There is also the issue that not everyone has the same amount or activity of beige/brite fat. Women seem to have more than men (which is odd given their difficulty with fat loss and fat gain) and the obese have less total or less active amounts than the lean (which is not surprising). Trained endurance athletes actually have low activity of this type of fat and this also seems contradictory since trained endurance athletes are generally lean. But, as above, it’s unclear what real world effect this has since the caloric expenditure is very small and without drugs, it’s unlikely we’ll get full activation any time soon.
Cold and Thermal Neutral Zone
But the bigger issue with all of this is that most in the modern world live in what is called the thermal neutral zone (TNZ). This has been suggested as one of many non-food/activity related contributors to obesity. This zone is defined as the range where human metabolism is not impacted and ranges from 25-30°C (77-86° real American F units).
Outside of that, both higher and lower there is a shift in energy metabolism. But there can also be a change in appetite. This is thought to contribute to obesity in that, with heat, air condition and clothing, the modern human can make sure that they avoid what most perceive as uncomfortable temperatures; we live within the TNZ most of the time.
Heat, increasing the core temperature, can increase energy expenditure (every degree increase in core temperature increases metabolic rate by ~10%) and tends to blunt appetite for various reasons. Cold can do the same, increasing energy expenditure but often stimulates hunger. Since the question was about cold, the numbers found in studies are anywhere from a 25 calorie per day difference up to about 185 calories/day less burned in the thermal neutral zone compared to a colder environment. The reason this is probably different than the cold exposure study above is due to shivering, the 50 cal/day study didn’t induce shivering but these studies probably did.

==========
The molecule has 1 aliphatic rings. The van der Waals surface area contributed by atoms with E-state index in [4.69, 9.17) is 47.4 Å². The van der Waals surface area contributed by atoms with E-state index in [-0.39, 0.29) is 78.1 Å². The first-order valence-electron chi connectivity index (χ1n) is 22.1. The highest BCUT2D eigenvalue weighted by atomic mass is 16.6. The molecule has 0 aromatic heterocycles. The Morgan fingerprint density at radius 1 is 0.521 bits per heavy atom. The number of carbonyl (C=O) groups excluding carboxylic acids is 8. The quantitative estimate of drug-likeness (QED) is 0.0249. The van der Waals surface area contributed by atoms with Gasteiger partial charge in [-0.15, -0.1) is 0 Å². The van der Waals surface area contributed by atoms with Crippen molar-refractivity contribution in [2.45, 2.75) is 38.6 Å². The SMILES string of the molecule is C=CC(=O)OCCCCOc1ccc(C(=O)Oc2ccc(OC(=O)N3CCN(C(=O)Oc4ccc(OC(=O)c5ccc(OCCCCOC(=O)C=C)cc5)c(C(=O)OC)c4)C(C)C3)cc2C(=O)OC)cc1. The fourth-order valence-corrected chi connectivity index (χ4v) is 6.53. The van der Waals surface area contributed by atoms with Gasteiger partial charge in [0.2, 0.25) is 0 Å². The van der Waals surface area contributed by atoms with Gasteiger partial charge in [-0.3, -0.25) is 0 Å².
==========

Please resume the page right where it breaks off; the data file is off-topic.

So how cold was cold? The experiments typically compared 16°C (60°F) to 24°C (75°F). So pretty cold. If anything between those two has been tested, I don’t know about it (researchers often use extremes to make sure they get a measurable response). Would 21°C (70°F) have a smaller effect? I don’t know.
At the end of the day, I’m not sure it matters. Unless they really like the cold, I’m not convinced that most people would be willing to be that cold all day to burn an extra 150 calories/day. It can certainly be acclimated to, usually the suggestion is to bring the thermostat down by a degree every few weeks, sleep with progressively less clothing and blankets, etc. Or you could do 15-20 minutes of moderate intensity cardio and not be cold, miserable and have to overdrive your AC (unless you do this in the winter).
There is also the question of increased hunger; if food intake goes up in response to the cold, that could easily overwhelm this small effect (exercise, in general tends to decrease hunger). Sure, if you can maintain food intake without change and if you can handle being that cold all the time, you might get some extra caloric expenditure and that might be useful. But I doubt that, in practice, most will be able to do it.
And before anyone asks about it in the comments: no I do not think that these silly-assed cold vests that are being claimed to “activate brown fat” will do much. Recall that the study above only found a 50 cal/day increase with cold exposure based beige/brite fat activation. Wearing one of these things for a short period won’t do squat.
So the answer is yes-ish. There is an effect that could add up over time (i.e. 150 cal/day extra done every day is 4,500 calories/month) I’m not convinced that practically most can do anything with it due to the hassle and uncomfortableness of what’s required.